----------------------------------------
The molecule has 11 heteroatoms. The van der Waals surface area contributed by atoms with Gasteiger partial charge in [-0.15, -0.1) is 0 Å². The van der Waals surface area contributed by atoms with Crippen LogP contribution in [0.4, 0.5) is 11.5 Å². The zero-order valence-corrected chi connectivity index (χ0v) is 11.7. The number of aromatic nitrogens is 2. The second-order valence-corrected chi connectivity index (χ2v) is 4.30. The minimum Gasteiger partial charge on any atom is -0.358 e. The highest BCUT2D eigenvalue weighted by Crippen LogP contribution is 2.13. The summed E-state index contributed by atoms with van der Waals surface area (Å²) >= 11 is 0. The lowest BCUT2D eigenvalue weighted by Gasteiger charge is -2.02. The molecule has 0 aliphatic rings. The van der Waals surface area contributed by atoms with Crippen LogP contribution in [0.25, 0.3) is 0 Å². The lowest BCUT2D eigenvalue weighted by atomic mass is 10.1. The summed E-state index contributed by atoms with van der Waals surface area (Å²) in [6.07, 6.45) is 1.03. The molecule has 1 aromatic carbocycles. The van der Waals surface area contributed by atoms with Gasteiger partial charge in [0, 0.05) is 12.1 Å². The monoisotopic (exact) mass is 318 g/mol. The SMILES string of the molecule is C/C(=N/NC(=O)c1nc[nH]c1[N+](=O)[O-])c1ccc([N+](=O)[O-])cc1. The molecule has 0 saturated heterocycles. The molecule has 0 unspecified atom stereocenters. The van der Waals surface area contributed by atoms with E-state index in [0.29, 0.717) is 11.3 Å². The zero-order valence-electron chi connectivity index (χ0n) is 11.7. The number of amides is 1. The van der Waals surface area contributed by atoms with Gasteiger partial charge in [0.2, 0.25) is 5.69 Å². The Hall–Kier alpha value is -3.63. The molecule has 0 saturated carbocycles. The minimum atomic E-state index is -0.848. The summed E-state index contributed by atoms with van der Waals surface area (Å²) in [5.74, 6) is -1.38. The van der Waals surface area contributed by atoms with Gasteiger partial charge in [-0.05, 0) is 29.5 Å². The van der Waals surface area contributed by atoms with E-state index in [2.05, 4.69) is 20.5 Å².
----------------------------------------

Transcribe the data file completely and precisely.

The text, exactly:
The molecule has 11 heteroatoms. The van der Waals surface area contributed by atoms with Gasteiger partial charge in [-0.15, -0.1) is 0 Å². The van der Waals surface area contributed by atoms with Crippen LogP contribution in [0.4, 0.5) is 11.5 Å². The zero-order valence-corrected chi connectivity index (χ0v) is 11.7. The number of aromatic nitrogens is 2. The second-order valence-corrected chi connectivity index (χ2v) is 4.30. The minimum Gasteiger partial charge on any atom is -0.358 e. The highest BCUT2D eigenvalue weighted by Crippen LogP contribution is 2.13. The summed E-state index contributed by atoms with van der Waals surface area (Å²) >= 11 is 0. The lowest BCUT2D eigenvalue weighted by Gasteiger charge is -2.02. The molecule has 0 aliphatic rings. The van der Waals surface area contributed by atoms with Crippen LogP contribution in [0.25, 0.3) is 0 Å². The lowest BCUT2D eigenvalue weighted by atomic mass is 10.1. The summed E-state index contributed by atoms with van der Waals surface area (Å²) in [6.07, 6.45) is 1.03. The molecule has 1 aromatic carbocycles. The van der Waals surface area contributed by atoms with Gasteiger partial charge in [0, 0.05) is 12.1 Å². The monoisotopic (exact) mass is 318 g/mol. The SMILES string of the molecule is C/C(=N/NC(=O)c1nc[nH]c1[N+](=O)[O-])c1ccc([N+](=O)[O-])cc1. The molecule has 0 saturated heterocycles. The molecule has 0 unspecified atom stereocenters. The van der Waals surface area contributed by atoms with E-state index in [0.29, 0.717) is 11.3 Å². The zero-order valence-electron chi connectivity index (χ0n) is 11.7. The number of amides is 1. The van der Waals surface area contributed by atoms with Gasteiger partial charge in [0.2, 0.25) is 5.69 Å². The Hall–Kier alpha value is -3.63. The molecule has 0 saturated carbocycles. The minimum atomic E-state index is -0.848. The summed E-state index contributed by atoms with van der Waals surface area (Å²) in [5.74, 6) is -1.38. The van der Waals surface area contributed by atoms with Gasteiger partial charge in [-0.05, 0) is 29.5 Å². The van der Waals surface area contributed by atoms with E-state index in [2.05, 4.69) is 20.5 Å².